A sizeable section of voters in four States and one Union Territory going to the polls seems to be literally cashing in on the electoral process. In Assam and West Bengal, the first phase of polls has already been held; Tamil du, Puducherry and Kerala will vote on May 16. All the results will be out three days later. But Reserve Bank Governor Raghuram Rajan has already seen something in the poll-bound States which is “not normal”, in his words. It is a massive surge in cash circulation to the tune of over Rs 60,000 crore. Rajan has no ready explation as to why so much cash is suddenly changing hands; he believes the phenomenon needs looking into and be understood better. Overall, latest RBI data has shown a sharp 48 percent increase in currency circulation at Rs 2 lakh crore for the fortnight which ended on March 18. Being the RBI Governor, Rajan may have thought better about adding fuel to widespread allegations about cash-for-votes which has been the bane for every poll season. But the Election Commission has reported a total seizure of Rs 32 crore in the poll-bound States by March end, which is surely the tip of the iceberg. Tamil du figured right on top with Rs 15.19 crore confiscated, followed by West Bengal with Rs 5.64 crore, Assam with Rs 5.43 crore and Kerala with Rs 5.27 crore. To keep a sharp lookout on movement of uccounted cash, the EC has roped in the Central Board of Direct Taxes (CBDT) and the Fincial Intelligence Unit (FIU); it has appointed ‘expenditure observers’ drawn from Income Tax, Excise, Customs and other departments to curb black money flow in election time. It is however obvious that major political parties are not to be deterred in doling about cash to bribe voters, using tricks both overt and covert. They also spend substantial money to keep their armies of cadres and workers in good humor, giving them good pocket money and buying fuel to run their vehicles. So ‘dotions’ from businesses and illegal syndicates are laundered by political parties come election time, with the rich donors coming in later to grab their pay-offs.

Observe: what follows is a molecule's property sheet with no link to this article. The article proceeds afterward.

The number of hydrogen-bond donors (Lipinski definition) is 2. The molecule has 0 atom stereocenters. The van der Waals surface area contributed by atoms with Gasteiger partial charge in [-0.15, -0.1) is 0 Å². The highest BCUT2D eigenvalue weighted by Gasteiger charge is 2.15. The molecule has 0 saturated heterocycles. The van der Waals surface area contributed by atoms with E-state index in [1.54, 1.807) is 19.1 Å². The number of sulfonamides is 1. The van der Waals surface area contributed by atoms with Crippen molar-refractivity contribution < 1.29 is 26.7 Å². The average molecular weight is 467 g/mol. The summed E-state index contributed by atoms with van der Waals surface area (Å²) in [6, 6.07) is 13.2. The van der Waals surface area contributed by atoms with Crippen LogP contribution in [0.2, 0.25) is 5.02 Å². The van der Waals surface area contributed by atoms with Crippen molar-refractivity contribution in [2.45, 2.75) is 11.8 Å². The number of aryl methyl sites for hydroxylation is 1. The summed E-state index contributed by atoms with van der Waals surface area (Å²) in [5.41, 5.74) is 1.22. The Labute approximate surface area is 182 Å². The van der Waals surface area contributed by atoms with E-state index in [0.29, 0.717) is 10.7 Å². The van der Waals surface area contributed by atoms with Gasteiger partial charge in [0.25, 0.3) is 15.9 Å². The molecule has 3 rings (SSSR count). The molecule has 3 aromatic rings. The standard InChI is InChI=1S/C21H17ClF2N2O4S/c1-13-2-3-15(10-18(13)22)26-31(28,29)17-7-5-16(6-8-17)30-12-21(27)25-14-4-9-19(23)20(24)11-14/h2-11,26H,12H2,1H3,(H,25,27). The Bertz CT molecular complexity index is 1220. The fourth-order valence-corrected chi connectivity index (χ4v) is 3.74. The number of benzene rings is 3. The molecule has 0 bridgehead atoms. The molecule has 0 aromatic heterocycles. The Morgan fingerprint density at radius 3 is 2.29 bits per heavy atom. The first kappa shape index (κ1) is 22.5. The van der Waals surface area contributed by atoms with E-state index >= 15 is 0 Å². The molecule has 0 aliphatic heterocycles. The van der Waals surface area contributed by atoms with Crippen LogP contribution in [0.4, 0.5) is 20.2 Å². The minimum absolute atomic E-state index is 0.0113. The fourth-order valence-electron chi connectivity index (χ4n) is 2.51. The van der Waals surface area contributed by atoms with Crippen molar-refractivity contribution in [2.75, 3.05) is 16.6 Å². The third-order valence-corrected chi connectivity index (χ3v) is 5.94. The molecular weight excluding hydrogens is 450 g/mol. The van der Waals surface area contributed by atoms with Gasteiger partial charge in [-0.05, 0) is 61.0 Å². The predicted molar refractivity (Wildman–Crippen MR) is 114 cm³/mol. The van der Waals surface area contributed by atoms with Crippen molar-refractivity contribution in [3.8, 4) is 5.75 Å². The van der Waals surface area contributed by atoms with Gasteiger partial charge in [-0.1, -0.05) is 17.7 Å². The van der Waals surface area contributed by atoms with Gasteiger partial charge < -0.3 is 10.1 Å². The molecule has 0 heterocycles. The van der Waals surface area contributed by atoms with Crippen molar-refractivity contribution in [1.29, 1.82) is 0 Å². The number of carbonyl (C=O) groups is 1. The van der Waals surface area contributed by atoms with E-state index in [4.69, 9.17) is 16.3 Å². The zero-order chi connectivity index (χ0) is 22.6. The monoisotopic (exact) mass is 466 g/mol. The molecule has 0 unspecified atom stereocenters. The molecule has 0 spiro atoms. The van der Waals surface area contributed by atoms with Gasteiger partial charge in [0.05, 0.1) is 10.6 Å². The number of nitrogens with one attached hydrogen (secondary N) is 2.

In Assam, the EC has lodged cases against the likes of Gautam Roy, Bharat rah and a relative of one of the Behali contestants Rupak Sharma for allegedly distributing cash among voters. Media reports are rife with news of cash handouts in late night, clandestine political meetings in rural and tea estate areas in the State. But despite occasiol visuals captured with mobile phones and aired by TV channels, hardly any concrete action is taken against offenders who get away with routine denials. Considering the level dole politics in Assam has reached by the cultivation of large beneficiary bases, one shudders to think how brazen outright cash handouts will get in the coming days. It has already become a huge mece in Tamil du, where a pernicious culture has been built up of voters expecting goodies, freebies or cash during election time, with political parties gleefully obliging. Not only are currency notes slipped in under various covers, even coupons or vouchers are being distributed to be encashed later, while flying squads are bought off. There are unofficial estimates that as much as two-thirds of the Tamil du electorate may get cash handouts of 2,000 to Rs 3,000 each from various parties, which translates into a whopping Rs 6,000-9,000 crore overall. This strategy, of course, is not fool-proof — or else ruling parties would never lose! But corruption of the electoral process must be seriously taken, as it allows established parties to play the field while shutting the door on new parties. This in turn forces some fincially weak parties to field in larger numbers rich (crorepati) candidates with dubious backgrounds. There was much indigtion in the run up to the Delhi assembly polls last year when Aam Aadmi Party (AAP) chief ministerial candidate Arvind Kejriwal called upon voters to take money from big political parties but vote for his party — but he did have a point. In a State like Assam, the effect of cash-for-votes could be felt particularly in seats witnessing multi-cornered contests, where the winning margin may only be a few hundred votes. Cash-for-votes needs to be tackled firmly, lest the culture of demanding share of ill-gotten spoils of politicians takes firm root in the State.